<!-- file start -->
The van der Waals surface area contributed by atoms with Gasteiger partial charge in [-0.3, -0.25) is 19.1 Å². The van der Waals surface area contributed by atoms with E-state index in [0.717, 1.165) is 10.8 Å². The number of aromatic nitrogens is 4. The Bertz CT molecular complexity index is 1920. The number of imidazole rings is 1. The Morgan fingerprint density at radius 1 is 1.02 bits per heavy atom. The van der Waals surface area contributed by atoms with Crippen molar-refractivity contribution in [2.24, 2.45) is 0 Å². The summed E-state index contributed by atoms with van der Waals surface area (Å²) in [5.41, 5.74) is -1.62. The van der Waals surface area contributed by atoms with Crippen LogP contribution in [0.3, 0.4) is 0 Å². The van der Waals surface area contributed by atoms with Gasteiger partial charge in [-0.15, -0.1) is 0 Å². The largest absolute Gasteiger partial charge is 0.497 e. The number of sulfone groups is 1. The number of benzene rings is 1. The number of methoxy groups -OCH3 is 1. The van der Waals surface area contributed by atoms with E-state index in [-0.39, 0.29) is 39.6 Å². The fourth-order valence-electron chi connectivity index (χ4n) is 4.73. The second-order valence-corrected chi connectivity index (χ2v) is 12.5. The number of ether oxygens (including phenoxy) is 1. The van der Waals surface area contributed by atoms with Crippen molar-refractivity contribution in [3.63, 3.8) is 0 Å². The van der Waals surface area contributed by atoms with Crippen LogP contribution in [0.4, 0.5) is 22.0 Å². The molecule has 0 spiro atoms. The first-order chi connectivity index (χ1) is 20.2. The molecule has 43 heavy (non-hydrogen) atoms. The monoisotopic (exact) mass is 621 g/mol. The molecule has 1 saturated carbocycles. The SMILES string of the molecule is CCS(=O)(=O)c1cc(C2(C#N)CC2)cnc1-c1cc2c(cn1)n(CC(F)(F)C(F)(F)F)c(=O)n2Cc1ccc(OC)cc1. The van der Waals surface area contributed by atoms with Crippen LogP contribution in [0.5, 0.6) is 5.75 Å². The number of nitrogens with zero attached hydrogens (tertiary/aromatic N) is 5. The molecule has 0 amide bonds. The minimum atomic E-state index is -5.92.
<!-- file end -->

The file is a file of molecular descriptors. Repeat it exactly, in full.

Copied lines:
The van der Waals surface area contributed by atoms with Gasteiger partial charge in [-0.3, -0.25) is 19.1 Å². The van der Waals surface area contributed by atoms with E-state index in [0.717, 1.165) is 10.8 Å². The number of aromatic nitrogens is 4. The Bertz CT molecular complexity index is 1920. The number of imidazole rings is 1. The Morgan fingerprint density at radius 1 is 1.02 bits per heavy atom. The van der Waals surface area contributed by atoms with Crippen molar-refractivity contribution in [2.24, 2.45) is 0 Å². The summed E-state index contributed by atoms with van der Waals surface area (Å²) in [5.41, 5.74) is -1.62. The van der Waals surface area contributed by atoms with Crippen LogP contribution in [0.3, 0.4) is 0 Å². The van der Waals surface area contributed by atoms with Gasteiger partial charge in [-0.15, -0.1) is 0 Å². The largest absolute Gasteiger partial charge is 0.497 e. The number of sulfone groups is 1. The number of benzene rings is 1. The number of methoxy groups -OCH3 is 1. The van der Waals surface area contributed by atoms with E-state index in [-0.39, 0.29) is 39.6 Å². The fourth-order valence-electron chi connectivity index (χ4n) is 4.73. The second-order valence-corrected chi connectivity index (χ2v) is 12.5. The number of ether oxygens (including phenoxy) is 1. The van der Waals surface area contributed by atoms with Crippen molar-refractivity contribution in [3.63, 3.8) is 0 Å². The van der Waals surface area contributed by atoms with Crippen LogP contribution in [0.4, 0.5) is 22.0 Å². The molecule has 0 spiro atoms. The first-order chi connectivity index (χ1) is 20.2. The molecule has 43 heavy (non-hydrogen) atoms. The monoisotopic (exact) mass is 621 g/mol. The molecule has 1 saturated carbocycles. The SMILES string of the molecule is CCS(=O)(=O)c1cc(C2(C#N)CC2)cnc1-c1cc2c(cn1)n(CC(F)(F)C(F)(F)F)c(=O)n2Cc1ccc(OC)cc1. The van der Waals surface area contributed by atoms with Crippen LogP contribution in [0.5, 0.6) is 5.75 Å². The number of nitrogens with zero attached hydrogens (tertiary/aromatic N) is 5. The molecule has 0 amide bonds. The minimum atomic E-state index is -5.92.